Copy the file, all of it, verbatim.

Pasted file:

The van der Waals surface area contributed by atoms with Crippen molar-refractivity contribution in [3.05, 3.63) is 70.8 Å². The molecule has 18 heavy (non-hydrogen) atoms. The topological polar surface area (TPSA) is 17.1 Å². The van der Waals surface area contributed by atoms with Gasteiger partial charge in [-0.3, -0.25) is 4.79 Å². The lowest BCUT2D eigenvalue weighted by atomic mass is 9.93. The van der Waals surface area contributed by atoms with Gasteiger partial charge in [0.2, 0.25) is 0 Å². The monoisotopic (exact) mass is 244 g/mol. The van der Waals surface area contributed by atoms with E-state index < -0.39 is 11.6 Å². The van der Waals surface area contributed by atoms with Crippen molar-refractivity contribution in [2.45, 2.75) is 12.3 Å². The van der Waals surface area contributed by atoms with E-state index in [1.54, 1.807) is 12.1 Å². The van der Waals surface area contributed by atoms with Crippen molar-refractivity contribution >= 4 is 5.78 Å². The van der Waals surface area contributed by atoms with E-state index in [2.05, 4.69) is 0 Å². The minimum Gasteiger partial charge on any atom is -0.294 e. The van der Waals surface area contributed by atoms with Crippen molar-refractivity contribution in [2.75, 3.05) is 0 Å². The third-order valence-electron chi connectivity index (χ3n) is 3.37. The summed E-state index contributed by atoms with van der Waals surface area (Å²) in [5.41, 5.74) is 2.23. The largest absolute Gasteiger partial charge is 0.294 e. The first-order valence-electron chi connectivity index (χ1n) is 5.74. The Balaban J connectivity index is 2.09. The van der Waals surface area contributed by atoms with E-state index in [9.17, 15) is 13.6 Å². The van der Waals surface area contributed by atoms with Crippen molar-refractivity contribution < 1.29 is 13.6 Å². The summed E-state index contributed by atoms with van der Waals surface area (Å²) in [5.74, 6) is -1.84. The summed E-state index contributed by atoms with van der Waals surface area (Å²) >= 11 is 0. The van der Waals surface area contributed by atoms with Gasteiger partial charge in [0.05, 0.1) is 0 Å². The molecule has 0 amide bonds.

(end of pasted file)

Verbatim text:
The van der Waals surface area contributed by atoms with Crippen molar-refractivity contribution in [3.05, 3.63) is 70.8 Å². The molecule has 18 heavy (non-hydrogen) atoms. The topological polar surface area (TPSA) is 17.1 Å². The van der Waals surface area contributed by atoms with Gasteiger partial charge in [-0.3, -0.25) is 4.79 Å². The lowest BCUT2D eigenvalue weighted by atomic mass is 9.93. The van der Waals surface area contributed by atoms with Gasteiger partial charge in [0.2, 0.25) is 0 Å². The monoisotopic (exact) mass is 244 g/mol. The van der Waals surface area contributed by atoms with E-state index < -0.39 is 11.6 Å². The van der Waals surface area contributed by atoms with Crippen molar-refractivity contribution in [2.45, 2.75) is 12.3 Å². The van der Waals surface area contributed by atoms with E-state index in [1.54, 1.807) is 12.1 Å². The van der Waals surface area contributed by atoms with Crippen molar-refractivity contribution >= 4 is 5.78 Å². The van der Waals surface area contributed by atoms with E-state index in [2.05, 4.69) is 0 Å². The minimum Gasteiger partial charge on any atom is -0.294 e. The van der Waals surface area contributed by atoms with Crippen molar-refractivity contribution in [2.75, 3.05) is 0 Å². The third-order valence-electron chi connectivity index (χ3n) is 3.37. The summed E-state index contributed by atoms with van der Waals surface area (Å²) in [5.41, 5.74) is 2.23. The largest absolute Gasteiger partial charge is 0.294 e. The first-order valence-electron chi connectivity index (χ1n) is 5.74. The Balaban J connectivity index is 2.09. The van der Waals surface area contributed by atoms with E-state index in [9.17, 15) is 13.6 Å². The van der Waals surface area contributed by atoms with Crippen molar-refractivity contribution < 1.29 is 13.6 Å². The summed E-state index contributed by atoms with van der Waals surface area (Å²) in [5.74, 6) is -1.84. The summed E-state index contributed by atoms with van der Waals surface area (Å²) >= 11 is 0. The van der Waals surface area contributed by atoms with Gasteiger partial charge in [0.05, 0.1) is 0 Å². The molecule has 0 amide bonds.